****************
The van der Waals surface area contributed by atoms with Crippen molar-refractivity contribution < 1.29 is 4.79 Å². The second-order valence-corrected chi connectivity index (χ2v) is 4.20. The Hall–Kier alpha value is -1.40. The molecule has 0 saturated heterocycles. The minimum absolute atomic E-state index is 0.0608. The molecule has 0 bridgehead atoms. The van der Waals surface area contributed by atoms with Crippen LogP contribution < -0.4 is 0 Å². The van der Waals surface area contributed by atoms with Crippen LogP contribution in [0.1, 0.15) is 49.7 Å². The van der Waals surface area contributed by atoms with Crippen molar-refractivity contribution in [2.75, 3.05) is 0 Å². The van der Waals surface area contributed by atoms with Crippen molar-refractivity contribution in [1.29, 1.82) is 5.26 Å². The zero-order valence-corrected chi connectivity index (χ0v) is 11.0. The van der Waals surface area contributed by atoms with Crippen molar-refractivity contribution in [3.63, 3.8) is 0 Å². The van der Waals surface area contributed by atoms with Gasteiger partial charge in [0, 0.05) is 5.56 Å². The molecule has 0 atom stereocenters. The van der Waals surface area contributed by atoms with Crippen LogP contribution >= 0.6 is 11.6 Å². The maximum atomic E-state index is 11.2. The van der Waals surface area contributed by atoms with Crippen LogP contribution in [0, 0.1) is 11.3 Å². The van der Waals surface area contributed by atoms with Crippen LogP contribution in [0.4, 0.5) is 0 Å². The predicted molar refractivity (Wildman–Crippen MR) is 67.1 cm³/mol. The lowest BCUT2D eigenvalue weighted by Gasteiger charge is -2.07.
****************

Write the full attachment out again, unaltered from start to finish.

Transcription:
The van der Waals surface area contributed by atoms with Crippen molar-refractivity contribution < 1.29 is 4.79 Å². The second-order valence-corrected chi connectivity index (χ2v) is 4.20. The Hall–Kier alpha value is -1.40. The molecule has 0 saturated heterocycles. The minimum absolute atomic E-state index is 0.0608. The molecule has 0 bridgehead atoms. The van der Waals surface area contributed by atoms with Crippen LogP contribution < -0.4 is 0 Å². The van der Waals surface area contributed by atoms with Crippen LogP contribution in [0.1, 0.15) is 49.7 Å². The van der Waals surface area contributed by atoms with Crippen molar-refractivity contribution in [2.75, 3.05) is 0 Å². The van der Waals surface area contributed by atoms with Crippen molar-refractivity contribution in [1.29, 1.82) is 5.26 Å². The zero-order valence-corrected chi connectivity index (χ0v) is 11.0. The van der Waals surface area contributed by atoms with Crippen molar-refractivity contribution in [3.63, 3.8) is 0 Å². The van der Waals surface area contributed by atoms with Gasteiger partial charge in [0, 0.05) is 5.56 Å². The molecule has 0 atom stereocenters. The van der Waals surface area contributed by atoms with Crippen LogP contribution >= 0.6 is 11.6 Å². The maximum atomic E-state index is 11.2. The van der Waals surface area contributed by atoms with Crippen LogP contribution in [0, 0.1) is 11.3 Å². The van der Waals surface area contributed by atoms with Crippen LogP contribution in [0.4, 0.5) is 0 Å². The predicted molar refractivity (Wildman–Crippen MR) is 67.1 cm³/mol. The lowest BCUT2D eigenvalue weighted by Gasteiger charge is -2.07.